A merchant account is a business account established on a Visa/MasterCard/Discover processing network, which gives your business the ability to accept credit or debit cards from clients.Unlike a standard merchant account, LawPay offers account options structured to handle the unique requirements of an attorney-client transaction. When your client pays by credit card, funds are immediately separated into trust and operating accounts as required by the ABA Code of Professional Conduct and most state bar guidelines on trust accounting. Payments for earned fees are deposited into the firm operating account. Payments identified as unearned fees, retainers or advanced fees of any kind are deposited to the firm trust or IOLTA account in order to avoid commingling of client funds.Great! You already know the benefits of accepting credit cards. On average, our competitive program saves attorneys 20-25% off traditional bank merchant account fees. A member of our team can quickly compare your current program to LawPay and estimate your savings. From the date of a transaction, deposits generally take 24 – 48 hours to credit to your bank account. Weekends and banking holidays are not counted toward deposit time frames.Your agreement with LawPay is always month-to-month. We do not believe in long-term contracts or forcing clients to work with us. If you are not 100% satisfied with your LawPay account, you may cancel at any time.LawPay does not have a monthly minimum processing requirement. In addition, your firm is not penalized for inactivity. We understand law firms may not always have predictable charge activity. Your account is ready when you need it.There is never a penalty for closing your LawPay account.With LawPay, any processing fees or banking charges associated with payment processing are deducted from the law firm’s operating account. This includes processing for payments designated for a trust or IOLTA account. For example: if your firm accepts a retainer by credit card, the full dollar amount of the retainer is deposited into the appropriate trust account. Processing fees for all transactions are then deducted at the end of the month from the firm’s operating account.Specialty cards are non-standard payment cards such as corporate, purchasing, government and rewards cards. These card types are generally funded with higher fees from the issuing banks and are more expensive to process.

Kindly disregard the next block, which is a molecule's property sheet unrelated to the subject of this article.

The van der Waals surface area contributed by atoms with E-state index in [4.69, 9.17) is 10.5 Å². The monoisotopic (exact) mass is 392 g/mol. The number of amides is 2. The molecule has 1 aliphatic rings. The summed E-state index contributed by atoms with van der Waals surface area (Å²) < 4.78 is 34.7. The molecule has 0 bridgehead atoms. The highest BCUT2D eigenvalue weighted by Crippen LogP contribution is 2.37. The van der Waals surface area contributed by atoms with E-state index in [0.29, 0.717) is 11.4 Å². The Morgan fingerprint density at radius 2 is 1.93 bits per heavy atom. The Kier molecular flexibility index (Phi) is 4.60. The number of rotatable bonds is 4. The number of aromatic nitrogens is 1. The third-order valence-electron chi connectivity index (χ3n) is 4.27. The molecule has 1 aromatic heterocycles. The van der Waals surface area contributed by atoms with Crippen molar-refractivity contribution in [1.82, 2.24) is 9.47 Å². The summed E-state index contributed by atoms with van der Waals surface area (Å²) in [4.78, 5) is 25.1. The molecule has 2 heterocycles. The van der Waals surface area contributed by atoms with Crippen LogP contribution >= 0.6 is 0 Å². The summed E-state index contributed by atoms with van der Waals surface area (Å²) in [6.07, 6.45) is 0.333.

In 2013, Visa, MasterCard, and the card brands changed their policy to allow for credit card surcharging at the merchant level. However, be aware specific rules vary by state. Check with the card brands to determine if your state prohibits surcharging. Many law firms simply build the additional cost into their fees as a standard business expense. This is generally recommended as the proper and more professional way to handle the business expense of processing payments.


Visa Surcharge Guide


Card Brand Updates on Surcharging